Fixing China’s Local-Government Finances

What strikes this Bystander as interesting about the World Bank’s latest quarterly update on China’s economy is not so much the 9.5% forecast of GDP growth for this year. A glance at any factory, wharf or store gives one an intuitive sense that the economy is outpacing last year’s 8.7% growth. All the Bank’s macro points — modest inflation risk, concern for real-estate bubble, need for more monetary tightening, correctness of fiscal neutrality, advisability of revaluing the currency — strike us as sound and unsurprising, too. What did catch our eye was the attention given to the strain on local government finances.

The central authorities have rightly increased vigilance over lending by local government investment platforms. Given China’s solid macroeconomic position, the local finance problems are unlikely to cause systemic stress. But the flow of new lending to the platforms needs to be contained and local government revenues need to become less dependent on land transaction revenues.

A huge amount of last year’ 9.6 trillion yuan of new bank-lending found its way into local government infrastructure projects. These are frequently done through captive commercial investment companies so provincial and municipal officials can get around the rudimentary system Beijing has for allocating tax revenues to provinces and cities for spending. The concern is that these investment getarounds, of which there are an estimated 3,000, won’t generate sufficient returns to pay operating and interest costs or to repay the loans taken on, leading to a rise in non-performing bank loans, especially at smaller (and weaker) regional and local banks, or leaving local governments holding the can.

The CBRC recently estimated that their bank debt increased by RMB 1.3 trillion in 2009 to RMB 5‐6 trillion at end 2009, with estimated additional committed lines of RMB 3 trillion. The possible total of RMB 9 trillion is equal to 27 percent of GDP, while some other estimates of the total liability are even higher. However, a large portion of this debt was accumulated before 2009 and so far no systemic problems have occurred as a result of it.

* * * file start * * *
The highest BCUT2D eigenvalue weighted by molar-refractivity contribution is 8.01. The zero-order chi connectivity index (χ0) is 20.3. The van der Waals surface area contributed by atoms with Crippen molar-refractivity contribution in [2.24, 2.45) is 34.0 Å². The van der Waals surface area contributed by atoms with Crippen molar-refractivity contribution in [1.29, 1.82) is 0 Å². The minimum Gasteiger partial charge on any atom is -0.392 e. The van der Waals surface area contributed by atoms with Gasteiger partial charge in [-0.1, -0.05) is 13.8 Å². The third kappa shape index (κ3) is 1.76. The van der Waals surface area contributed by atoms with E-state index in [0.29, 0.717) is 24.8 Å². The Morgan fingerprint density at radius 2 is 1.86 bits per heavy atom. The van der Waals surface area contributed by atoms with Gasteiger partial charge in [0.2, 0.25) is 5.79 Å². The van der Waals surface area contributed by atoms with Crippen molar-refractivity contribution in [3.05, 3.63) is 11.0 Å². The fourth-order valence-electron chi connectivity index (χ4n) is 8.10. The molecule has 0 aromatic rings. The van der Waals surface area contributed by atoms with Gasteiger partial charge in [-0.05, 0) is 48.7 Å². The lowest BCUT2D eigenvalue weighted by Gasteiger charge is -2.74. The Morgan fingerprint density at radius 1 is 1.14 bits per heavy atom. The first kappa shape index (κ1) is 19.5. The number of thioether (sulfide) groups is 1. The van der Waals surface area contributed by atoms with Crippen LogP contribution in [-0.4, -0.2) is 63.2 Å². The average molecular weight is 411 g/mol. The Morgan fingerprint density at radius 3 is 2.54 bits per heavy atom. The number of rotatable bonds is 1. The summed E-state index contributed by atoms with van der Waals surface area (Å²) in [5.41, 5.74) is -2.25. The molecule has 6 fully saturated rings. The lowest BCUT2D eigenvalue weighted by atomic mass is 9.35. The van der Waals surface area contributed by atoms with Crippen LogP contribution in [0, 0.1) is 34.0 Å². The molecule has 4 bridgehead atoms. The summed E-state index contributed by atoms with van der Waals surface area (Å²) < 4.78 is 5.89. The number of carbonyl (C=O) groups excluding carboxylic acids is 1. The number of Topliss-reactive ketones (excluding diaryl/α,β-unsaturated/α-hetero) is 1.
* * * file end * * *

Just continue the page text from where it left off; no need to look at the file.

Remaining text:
Even if, as the Bank repeatedly notes, the problems won’t rise to the level of a systemic risk to the banking system, Beijing has already spent trillions of yuan this decade in cleaning out the banks’ bad-loan books and doesn’t have any apetite to do so again.  It wants to clean up and rein in local government debt growth before it becomes another bubble.

The PBC and the CBRC have both warned of potential problems and called on banks to strengthen risk assessment of lending to local government projects. Some individual banks subsequently announced increased vigilance towards this type of lending. The central government is apparently considering issuing new rules on local government guarantees, with suggestions that letters of guarantee or comfort will not be valid anymore.

Tighter administrative restrictions on circumnavigational financing through local governments’ investment units is being accompanied by giving provinces and municipalities more direct access to capital markets, including an experiment with a local-government bond market. The Bank encourages Beijing to go much further:

Reform of the intergovernmental fiscal system is needed to increase and diversify the revenue base of local governments, making it rely less on volatile land sale revenues. Moreover, local fiscal activity needs to become more transparent. It would be good to include land sale revenues and the infrastructure and urban development activity in local government budgets.

That, though, would be the work of more than one five-year plan.

Update: China Daily has an example of what can allegedly go wrong.

6 Comments

Filed under Economy

6 responses to “Fixing China’s Local-Government Finances

  1. I read an article about this just the other day, predicting local governments struggling and even defaulting on their loans in 2012. Another news report suggested that hundreds of billions of dollars of global corporate high-risk debt will need to be refinanced in 2012. If the global corporate world struggles and China’s internal market is weak, it could mean that the current recovery is only a temporary correction on the graph…

  2. Pingback: Fixing China’s Local-Government Finances, Part II « China Bystander

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